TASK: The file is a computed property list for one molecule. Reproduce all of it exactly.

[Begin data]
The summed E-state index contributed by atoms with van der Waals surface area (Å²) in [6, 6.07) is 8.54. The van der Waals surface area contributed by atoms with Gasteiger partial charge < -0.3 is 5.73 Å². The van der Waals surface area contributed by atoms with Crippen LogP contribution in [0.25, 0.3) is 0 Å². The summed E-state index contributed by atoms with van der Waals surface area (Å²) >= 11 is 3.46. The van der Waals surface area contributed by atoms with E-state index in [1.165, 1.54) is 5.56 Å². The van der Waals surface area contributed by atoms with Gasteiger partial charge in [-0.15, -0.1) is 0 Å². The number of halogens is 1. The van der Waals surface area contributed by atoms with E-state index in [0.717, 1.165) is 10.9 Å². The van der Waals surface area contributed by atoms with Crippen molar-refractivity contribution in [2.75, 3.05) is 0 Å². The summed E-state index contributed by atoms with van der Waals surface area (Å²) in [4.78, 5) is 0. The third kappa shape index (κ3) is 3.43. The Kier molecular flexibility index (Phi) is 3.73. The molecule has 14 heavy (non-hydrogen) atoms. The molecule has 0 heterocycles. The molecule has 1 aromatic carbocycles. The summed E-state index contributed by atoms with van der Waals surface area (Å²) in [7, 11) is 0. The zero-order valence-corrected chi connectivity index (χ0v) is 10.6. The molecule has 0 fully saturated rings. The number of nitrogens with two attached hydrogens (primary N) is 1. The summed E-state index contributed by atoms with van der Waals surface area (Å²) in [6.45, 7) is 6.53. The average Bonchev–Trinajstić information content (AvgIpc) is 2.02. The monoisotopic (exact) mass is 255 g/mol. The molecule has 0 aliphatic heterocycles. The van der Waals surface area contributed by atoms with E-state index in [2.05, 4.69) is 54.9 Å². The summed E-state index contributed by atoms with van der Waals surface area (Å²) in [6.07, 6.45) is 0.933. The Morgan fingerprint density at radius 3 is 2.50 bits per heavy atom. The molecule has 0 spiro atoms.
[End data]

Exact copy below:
The summed E-state index contributed by atoms with van der Waals surface area (Å²) in [6, 6.07) is 8.54. The van der Waals surface area contributed by atoms with Gasteiger partial charge < -0.3 is 5.73 Å². The van der Waals surface area contributed by atoms with Crippen LogP contribution in [0.25, 0.3) is 0 Å². The summed E-state index contributed by atoms with van der Waals surface area (Å²) >= 11 is 3.46. The van der Waals surface area contributed by atoms with E-state index in [1.165, 1.54) is 5.56 Å². The van der Waals surface area contributed by atoms with Gasteiger partial charge in [-0.15, -0.1) is 0 Å². The number of halogens is 1. The van der Waals surface area contributed by atoms with E-state index in [0.717, 1.165) is 10.9 Å². The van der Waals surface area contributed by atoms with Crippen molar-refractivity contribution in [2.75, 3.05) is 0 Å². The summed E-state index contributed by atoms with van der Waals surface area (Å²) in [4.78, 5) is 0. The third kappa shape index (κ3) is 3.43. The Kier molecular flexibility index (Phi) is 3.73. The molecule has 14 heavy (non-hydrogen) atoms. The molecule has 0 heterocycles. The molecule has 1 aromatic carbocycles. The summed E-state index contributed by atoms with van der Waals surface area (Å²) in [7, 11) is 0. The zero-order valence-corrected chi connectivity index (χ0v) is 10.6. The molecule has 0 fully saturated rings. The number of nitrogens with two attached hydrogens (primary N) is 1. The summed E-state index contributed by atoms with van der Waals surface area (Å²) in [6.45, 7) is 6.53. The average Bonchev–Trinajstić information content (AvgIpc) is 2.02. The monoisotopic (exact) mass is 255 g/mol. The molecule has 0 aliphatic heterocycles. The van der Waals surface area contributed by atoms with E-state index in [2.05, 4.69) is 54.9 Å². The summed E-state index contributed by atoms with van der Waals surface area (Å²) in [6.07, 6.45) is 0.933. The Morgan fingerprint density at radius 3 is 2.50 bits per heavy atom. The molecule has 0 spiro atoms.